Giving offense

Cecily’s 5/20 comment on my “SCRIMMAGE T-SHIRT” posting of 5/1:

Arnold, with this photo and the Cactus Swim Brief in quick succession, your excellent blog is in danger of becoming NSFW. Is there any chance of “enshrinking” the images where they might startle passers by?

Oh dear, another way to Give Offense.

I can produce a much smaller image, but you won’t be able to tell what the point of the image is unless you embiggen it, which pretty much defeats the purpose of having the reduced version on-screen. The straightforward solution is not to include any such images (in, for instance, the two postings you mention and the shirt-lifting posting) — to eliminate the images from the postings and replace them by links to the images. But then, of course, if you click on the link, the image will appear on your screen, in all of its potentially offensive glory. The straightforward solution for that is to include only links, with a stern warning attached to each link — THIS IMAGE IS NOT SUITABLE FOR WORK, or something like that.

Or just to begin the entire posting with a warning like DO NOT READ THIS POSTING AT WORK, but then I’d have to edit things so that the possibly offending images are at least a screen down from the beginning. (The tag that splits a posting into two parts, separated by a “Read the rest of this entry >>” break, does this work fine if you’re reading a posting from the main blog page, but the visual effect disappears when you access the posting from the blog archives, so this tag isn’t a real solution to the problem. If you access the posting via an address, then you don’t see any break at all, and potentially offensive material is right in your face.)

Or, somewhat more radically, to move all such postings to a new blog (AZ Secreta, or something like that), providing nothing but a link (plus a stern warning) on this blog.

[But then this new blog would have to have access restricted in some way, so that people can’t just come across it and be offended by it. That is, the new blog would have to be subscription-only — as, for example, the American Dialect Society mailing list is (ADS-L subscription comes with a warning that the content and language of postings is unrestricted, subject only to the usual qualifications about off-topic and abusive postings), and many Livejournal (etc.) accounts are. (But note that ADS-L postings can be read by non-subscribers, thanks to the hosting of its archives by the Linguist List; the archives are searchable and readable through the ADS-L home page.)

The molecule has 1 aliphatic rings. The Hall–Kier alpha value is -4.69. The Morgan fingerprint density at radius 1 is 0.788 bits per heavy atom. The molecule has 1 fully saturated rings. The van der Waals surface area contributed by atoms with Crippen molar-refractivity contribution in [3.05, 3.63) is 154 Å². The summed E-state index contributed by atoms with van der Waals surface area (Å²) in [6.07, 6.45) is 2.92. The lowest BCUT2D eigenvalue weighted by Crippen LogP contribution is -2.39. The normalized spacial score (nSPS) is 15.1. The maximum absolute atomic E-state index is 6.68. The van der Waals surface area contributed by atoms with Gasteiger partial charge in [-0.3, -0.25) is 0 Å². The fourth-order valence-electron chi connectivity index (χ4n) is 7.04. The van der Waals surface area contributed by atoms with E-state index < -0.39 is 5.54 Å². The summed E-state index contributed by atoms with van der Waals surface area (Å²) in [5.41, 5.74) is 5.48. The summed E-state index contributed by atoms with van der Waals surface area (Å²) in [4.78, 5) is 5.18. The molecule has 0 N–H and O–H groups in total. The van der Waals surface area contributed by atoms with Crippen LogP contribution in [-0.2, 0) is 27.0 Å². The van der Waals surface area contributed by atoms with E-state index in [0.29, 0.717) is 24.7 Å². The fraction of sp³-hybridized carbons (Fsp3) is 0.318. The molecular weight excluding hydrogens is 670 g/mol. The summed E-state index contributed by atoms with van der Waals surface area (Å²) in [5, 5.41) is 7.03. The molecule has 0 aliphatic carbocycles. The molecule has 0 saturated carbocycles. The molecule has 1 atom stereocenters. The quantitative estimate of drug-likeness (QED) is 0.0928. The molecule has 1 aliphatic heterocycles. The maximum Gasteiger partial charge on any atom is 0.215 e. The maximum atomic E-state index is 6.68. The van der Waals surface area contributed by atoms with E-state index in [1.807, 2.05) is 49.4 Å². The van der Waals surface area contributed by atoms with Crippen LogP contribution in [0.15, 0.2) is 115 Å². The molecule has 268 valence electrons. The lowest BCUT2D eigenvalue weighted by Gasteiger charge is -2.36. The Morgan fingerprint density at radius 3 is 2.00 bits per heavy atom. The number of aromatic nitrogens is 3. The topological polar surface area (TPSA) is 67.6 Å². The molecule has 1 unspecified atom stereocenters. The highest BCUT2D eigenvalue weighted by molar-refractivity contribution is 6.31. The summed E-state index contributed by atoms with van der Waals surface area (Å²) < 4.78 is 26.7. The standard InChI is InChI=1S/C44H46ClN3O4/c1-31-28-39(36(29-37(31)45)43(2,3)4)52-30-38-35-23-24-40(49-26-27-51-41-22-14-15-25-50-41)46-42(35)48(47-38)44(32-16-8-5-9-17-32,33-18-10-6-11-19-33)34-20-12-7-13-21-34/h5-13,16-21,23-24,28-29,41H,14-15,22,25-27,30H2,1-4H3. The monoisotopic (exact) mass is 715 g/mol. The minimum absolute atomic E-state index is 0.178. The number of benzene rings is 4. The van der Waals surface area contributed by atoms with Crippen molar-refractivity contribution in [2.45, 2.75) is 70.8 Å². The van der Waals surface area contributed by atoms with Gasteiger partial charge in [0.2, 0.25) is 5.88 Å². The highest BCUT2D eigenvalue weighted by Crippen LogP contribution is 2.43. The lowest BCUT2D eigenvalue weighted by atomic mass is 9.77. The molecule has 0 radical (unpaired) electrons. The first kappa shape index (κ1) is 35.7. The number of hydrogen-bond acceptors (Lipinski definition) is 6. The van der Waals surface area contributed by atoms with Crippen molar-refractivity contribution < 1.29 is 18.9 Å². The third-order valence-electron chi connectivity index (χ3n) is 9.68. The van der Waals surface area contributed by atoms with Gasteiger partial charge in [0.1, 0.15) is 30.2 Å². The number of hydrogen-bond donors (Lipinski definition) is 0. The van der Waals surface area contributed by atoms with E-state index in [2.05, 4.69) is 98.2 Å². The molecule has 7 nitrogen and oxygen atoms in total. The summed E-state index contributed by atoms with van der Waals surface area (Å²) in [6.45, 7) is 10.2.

It has occurred to me that I could just close my current blog and require consent from subscribers to see and read my postings. Of course, that wouldn’t solve Cecily’s problem, since once someone subscribes, the material appears on the screen, just as it does now.]

On the other hand, I could ask Cecily why she’s looking at (and reading) things at work that might offend co-workers or bosses, should they catch sight of her computer screen or monitor her computer use (as co-workers and bosses are wont to do). I realize that “everyone does it”, but, still, I’m not sure why I should have to take that into account when I compose my postings.

The fact is that many readers in this world are offended by all sorts of language and images, and there’s only so much a writer can do to avoid giving offense. (Sometimes, of course, censors will simply block material, as is done extensively on the internet, through enforcement at all levels from individual sites to entire nations.) In many cases, you’ll explicitly decide to disregard the potential offense in your words and images — up to a point (see below). That’s what I’ve chosen to do here, and what the Language Loggers have chosen to do, and the ADS-Lers as well.

Offense can be taken at two levels, at least.

To start with, at the level of topic. Over the years, a series of people have been dismayed at some of the subjects I discuss — sexuality (especially homosexuality), in particular — no matter how circumspect my language. And many more people have dismissed some of the things I write about — ranging from pornography to taboo language and images, casual speech, non-standard varieties, errors in language, innovations in language, slang, jargon, humor and nonsense, children’s literature, folk literature and song, particular registers (recipes and newspaper headlines,in particular), popular verse and song, advertising, and more — as unworthy of or unsuitable for scholarly attention. (And then I also do creative writing of several sorts and I make collages, so I get criticism on the content of these works too.)

Then, there’s the level of expression: what is explicitly said or shown; language and images. On the net (and of course in print) I’m constrained by providers and publishers. Stanford has (so far) been tolerant of what I send out from my university e-address, but there are all sorts of things I wouldn’t store on my Stanford website.